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Navroz Masani

Introduction Developing and implementing a quality assurance (QA) program for echocardiography is a challenge. Since many aspects of echocardiography are subjective or qualitative, meaningful assessment of ‘quality’ can be difficult

Open access

Thomas E Ingram, Steph Baker, Jane Allen, Sarah Ritzmann, Nina Bual, Laura Duffy, Chris Ellis, Karina Bunting, Noel Black, Marcus Peck, Sandeep S Hothi, Vishal Sharma, Keith Pearce, Richard P Steeds, Navroz Masani, and the British Society of Echocardiography Clinical Standards and Departmental Accreditation Committees

inter-study variability of echocardiography is often significant ( 4 ). This variation and the overall accuracy of studies and their accompanying reports can potentially be improved by a robust quality assurance (QA) process within echocardiographic

Open access

Brian Campbell, Shaun Robinson, and Bushra Rana

Reflective log Multi-source feedback or feedback from appraisal/1-1 Individual and department quality assurance (QA) or audit Creation of and evidence of adherence to departmental/national SOPs and guidelines Description of team

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Sarah Ritzmann, Stephanie Baker, Marcus Peck, Tom E Ingram, Jane Allen, Laura Duffy, Richard P Steeds, Andrew Houghton, Andrew Elkington, Nina Bual, Robert Huggett, Keith Pearce, Stavros Apostolakis, Khalatabari Afshin, and the British Society of Echocardiography Departmental Accreditation and Clinical Standards Committees with input from the Intensive Care Society

’, ‘healthcare scientist lead’ and ‘quality assurance lead’. 1.3. The medical lead must be trained in clinical cardiology, specialist echocardiography and be registered with the GMC. They must hold individual BSE/EACVI accreditation and set up a system for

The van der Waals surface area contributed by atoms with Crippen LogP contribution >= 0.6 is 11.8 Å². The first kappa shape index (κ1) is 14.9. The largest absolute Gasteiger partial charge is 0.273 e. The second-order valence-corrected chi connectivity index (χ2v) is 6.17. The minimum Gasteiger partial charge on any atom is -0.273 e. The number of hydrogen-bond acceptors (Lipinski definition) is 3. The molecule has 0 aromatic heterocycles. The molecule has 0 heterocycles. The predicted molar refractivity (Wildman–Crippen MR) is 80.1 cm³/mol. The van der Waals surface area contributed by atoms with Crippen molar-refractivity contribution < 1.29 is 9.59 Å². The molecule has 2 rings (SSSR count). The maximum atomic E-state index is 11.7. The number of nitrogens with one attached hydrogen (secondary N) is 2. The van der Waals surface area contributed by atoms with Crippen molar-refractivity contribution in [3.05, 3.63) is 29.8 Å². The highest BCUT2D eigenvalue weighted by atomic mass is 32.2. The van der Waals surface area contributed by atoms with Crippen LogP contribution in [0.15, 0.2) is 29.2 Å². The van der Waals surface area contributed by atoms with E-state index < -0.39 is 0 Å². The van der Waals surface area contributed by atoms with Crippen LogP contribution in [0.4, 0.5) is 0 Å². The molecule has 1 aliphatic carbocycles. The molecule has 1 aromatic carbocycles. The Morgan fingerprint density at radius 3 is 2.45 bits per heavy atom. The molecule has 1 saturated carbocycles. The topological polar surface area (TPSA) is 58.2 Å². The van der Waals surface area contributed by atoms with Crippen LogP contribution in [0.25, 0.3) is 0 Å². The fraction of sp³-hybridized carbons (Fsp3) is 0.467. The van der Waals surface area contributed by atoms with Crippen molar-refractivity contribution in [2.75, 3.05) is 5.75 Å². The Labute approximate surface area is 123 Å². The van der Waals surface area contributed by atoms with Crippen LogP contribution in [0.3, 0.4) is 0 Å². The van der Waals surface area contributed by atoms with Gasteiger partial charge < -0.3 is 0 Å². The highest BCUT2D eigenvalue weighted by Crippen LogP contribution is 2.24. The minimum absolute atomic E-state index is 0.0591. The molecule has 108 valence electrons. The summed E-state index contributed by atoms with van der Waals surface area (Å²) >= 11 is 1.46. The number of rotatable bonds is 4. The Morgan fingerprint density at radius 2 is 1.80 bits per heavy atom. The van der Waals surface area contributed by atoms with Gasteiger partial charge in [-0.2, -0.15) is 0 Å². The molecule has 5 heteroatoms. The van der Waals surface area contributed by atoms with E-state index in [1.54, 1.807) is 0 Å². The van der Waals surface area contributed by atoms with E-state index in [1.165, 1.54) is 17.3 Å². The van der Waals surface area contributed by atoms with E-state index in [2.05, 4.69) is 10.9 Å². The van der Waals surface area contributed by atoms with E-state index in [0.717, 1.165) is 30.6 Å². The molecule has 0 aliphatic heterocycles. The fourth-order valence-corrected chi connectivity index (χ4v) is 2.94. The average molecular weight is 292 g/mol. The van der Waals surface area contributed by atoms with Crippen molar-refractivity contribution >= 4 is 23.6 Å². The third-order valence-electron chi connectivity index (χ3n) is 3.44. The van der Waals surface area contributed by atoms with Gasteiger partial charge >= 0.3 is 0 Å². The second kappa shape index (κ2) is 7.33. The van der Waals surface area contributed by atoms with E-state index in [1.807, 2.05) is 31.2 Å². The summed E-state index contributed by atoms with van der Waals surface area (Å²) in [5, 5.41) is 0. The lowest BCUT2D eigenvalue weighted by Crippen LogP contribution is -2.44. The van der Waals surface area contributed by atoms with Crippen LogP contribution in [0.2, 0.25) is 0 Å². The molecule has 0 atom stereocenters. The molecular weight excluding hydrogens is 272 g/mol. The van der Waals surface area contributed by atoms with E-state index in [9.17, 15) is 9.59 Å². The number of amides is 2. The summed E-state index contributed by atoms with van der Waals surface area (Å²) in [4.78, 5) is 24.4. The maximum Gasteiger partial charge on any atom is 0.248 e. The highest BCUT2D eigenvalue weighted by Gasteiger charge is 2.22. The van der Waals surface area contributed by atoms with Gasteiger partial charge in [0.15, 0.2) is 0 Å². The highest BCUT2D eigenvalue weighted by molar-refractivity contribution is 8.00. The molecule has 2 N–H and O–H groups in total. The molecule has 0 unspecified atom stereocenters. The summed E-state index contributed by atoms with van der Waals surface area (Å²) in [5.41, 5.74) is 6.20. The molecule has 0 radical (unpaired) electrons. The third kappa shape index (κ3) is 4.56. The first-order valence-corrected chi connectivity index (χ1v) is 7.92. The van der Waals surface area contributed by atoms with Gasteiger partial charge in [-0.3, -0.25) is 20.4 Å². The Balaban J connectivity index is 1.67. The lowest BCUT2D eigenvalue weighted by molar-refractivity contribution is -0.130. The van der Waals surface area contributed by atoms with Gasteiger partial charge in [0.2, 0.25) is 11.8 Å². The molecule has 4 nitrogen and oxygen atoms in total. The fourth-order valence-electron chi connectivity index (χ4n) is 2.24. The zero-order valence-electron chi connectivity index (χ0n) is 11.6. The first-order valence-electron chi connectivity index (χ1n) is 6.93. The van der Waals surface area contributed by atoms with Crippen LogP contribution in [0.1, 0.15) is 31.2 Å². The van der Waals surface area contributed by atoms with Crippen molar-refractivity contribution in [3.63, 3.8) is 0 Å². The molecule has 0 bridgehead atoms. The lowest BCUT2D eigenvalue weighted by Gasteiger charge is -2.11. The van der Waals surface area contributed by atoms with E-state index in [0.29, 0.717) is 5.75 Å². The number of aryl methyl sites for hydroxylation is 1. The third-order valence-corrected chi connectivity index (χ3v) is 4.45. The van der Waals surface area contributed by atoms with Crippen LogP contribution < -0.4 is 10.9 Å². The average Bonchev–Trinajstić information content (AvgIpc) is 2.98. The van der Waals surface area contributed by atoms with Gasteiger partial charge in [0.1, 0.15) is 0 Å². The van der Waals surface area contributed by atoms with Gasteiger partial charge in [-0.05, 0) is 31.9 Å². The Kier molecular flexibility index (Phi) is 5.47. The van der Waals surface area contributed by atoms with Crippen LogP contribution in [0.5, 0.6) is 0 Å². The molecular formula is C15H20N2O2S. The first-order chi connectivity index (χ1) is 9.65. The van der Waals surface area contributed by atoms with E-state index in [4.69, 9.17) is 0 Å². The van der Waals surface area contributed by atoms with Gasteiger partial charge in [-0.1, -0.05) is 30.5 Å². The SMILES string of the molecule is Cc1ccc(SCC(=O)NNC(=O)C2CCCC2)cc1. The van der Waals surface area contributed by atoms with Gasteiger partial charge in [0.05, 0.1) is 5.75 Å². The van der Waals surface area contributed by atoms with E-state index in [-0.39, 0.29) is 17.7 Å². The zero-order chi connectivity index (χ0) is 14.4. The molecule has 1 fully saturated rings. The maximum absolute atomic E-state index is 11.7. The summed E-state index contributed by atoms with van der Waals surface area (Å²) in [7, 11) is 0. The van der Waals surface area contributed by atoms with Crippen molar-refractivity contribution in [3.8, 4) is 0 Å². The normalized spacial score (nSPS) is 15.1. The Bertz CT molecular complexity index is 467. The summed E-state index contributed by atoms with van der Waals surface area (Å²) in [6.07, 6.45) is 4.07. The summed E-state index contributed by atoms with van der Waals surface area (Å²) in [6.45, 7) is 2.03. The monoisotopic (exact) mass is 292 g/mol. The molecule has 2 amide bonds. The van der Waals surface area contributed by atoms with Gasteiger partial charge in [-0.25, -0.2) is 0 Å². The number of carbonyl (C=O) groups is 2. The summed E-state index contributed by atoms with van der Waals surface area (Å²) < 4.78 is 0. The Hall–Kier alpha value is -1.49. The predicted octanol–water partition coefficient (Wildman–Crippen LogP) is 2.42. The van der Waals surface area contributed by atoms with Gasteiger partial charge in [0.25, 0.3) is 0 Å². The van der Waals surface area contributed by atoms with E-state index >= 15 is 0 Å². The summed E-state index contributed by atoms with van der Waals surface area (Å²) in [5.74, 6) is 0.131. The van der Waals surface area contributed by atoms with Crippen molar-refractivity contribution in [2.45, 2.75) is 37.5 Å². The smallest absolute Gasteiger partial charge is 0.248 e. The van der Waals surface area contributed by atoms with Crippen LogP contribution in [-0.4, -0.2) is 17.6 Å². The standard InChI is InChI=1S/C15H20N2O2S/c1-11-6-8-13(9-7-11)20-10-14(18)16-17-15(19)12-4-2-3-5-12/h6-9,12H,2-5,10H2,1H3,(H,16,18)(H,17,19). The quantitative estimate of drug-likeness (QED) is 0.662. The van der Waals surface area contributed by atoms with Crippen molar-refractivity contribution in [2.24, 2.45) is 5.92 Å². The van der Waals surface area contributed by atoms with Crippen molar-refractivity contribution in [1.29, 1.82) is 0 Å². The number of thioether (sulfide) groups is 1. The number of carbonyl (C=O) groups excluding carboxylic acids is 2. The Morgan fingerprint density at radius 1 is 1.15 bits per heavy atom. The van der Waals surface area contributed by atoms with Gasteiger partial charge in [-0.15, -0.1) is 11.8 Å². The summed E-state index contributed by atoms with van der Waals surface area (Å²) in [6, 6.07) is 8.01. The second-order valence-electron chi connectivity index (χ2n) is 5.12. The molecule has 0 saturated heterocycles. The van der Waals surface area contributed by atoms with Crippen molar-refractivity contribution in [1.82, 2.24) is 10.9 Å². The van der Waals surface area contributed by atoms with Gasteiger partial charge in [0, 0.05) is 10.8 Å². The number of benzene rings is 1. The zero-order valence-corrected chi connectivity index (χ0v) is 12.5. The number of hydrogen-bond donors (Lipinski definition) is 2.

Open access

Keith Pearce and John Chambers

quality assurance including audits as performed by Ntoskas et al . ( 2 ). It is not clear why a physiologist/scientist should not be at least as able as a cardiologist to undertake this training. This misapprehension may arise from a difference in

Open access

Michael Roshen, Sophia John, Selda Ahmet, Rajiv Amersey, Sandy Gupta, and George Collins

the numbers are similar to comparable patient and sonographer surveys ( 3 , 10 , 11 , 13 ). This may be because quality assurance exercises like this can be ‘ difficult … time consuming … and sometimes contentious ’, as mentioned in the BSE

Open access

Tan Suwatanaviroj, Weimin He, Edith Pituskin, Ian Paterson, Jonathan Choy, and Harald Becher

initiation or to evaluate cardiotoxicity of anticancer drugs. The patients were asked to give written consent to use their anonymized recordings as part of a quality assurance program. Almost 80% of patients studied had breast cancer and were monitored

Open access

Rakhee Hindocha, David Garry, Nadia Short, Tom E Ingram, Richard P Steeds, Claire L Colebourn, Keith Pearce, Vishal Sharma, and the Accreditation and Education Committees of the British Society of Echocardiography

-of-care echocardiography has been reasonable, the utility of this in clinical practice has been limited, in part, by the lack of integration with echocardiographic departments, a lack of image sharing and archiving, robust quality assurance process and ongoing training and

Open access

Toby C Thomas and Claire L Colebourn

optimum standards in staffing and training, organisation and equipment and the performance and reporting of studies, but they must also demonstrate a willingness to engage in quality assurance (16) . Quality indicators can be used more actively than

Open access

J D R Thomson and S A Qureshi

contrast a published survey of experienced implanters within the CCISC consortium (a US-based quality-assurance data submission group), El-Said and Moore found that in the opinion of over two-thirds of respondents, undersized devices which do not straddle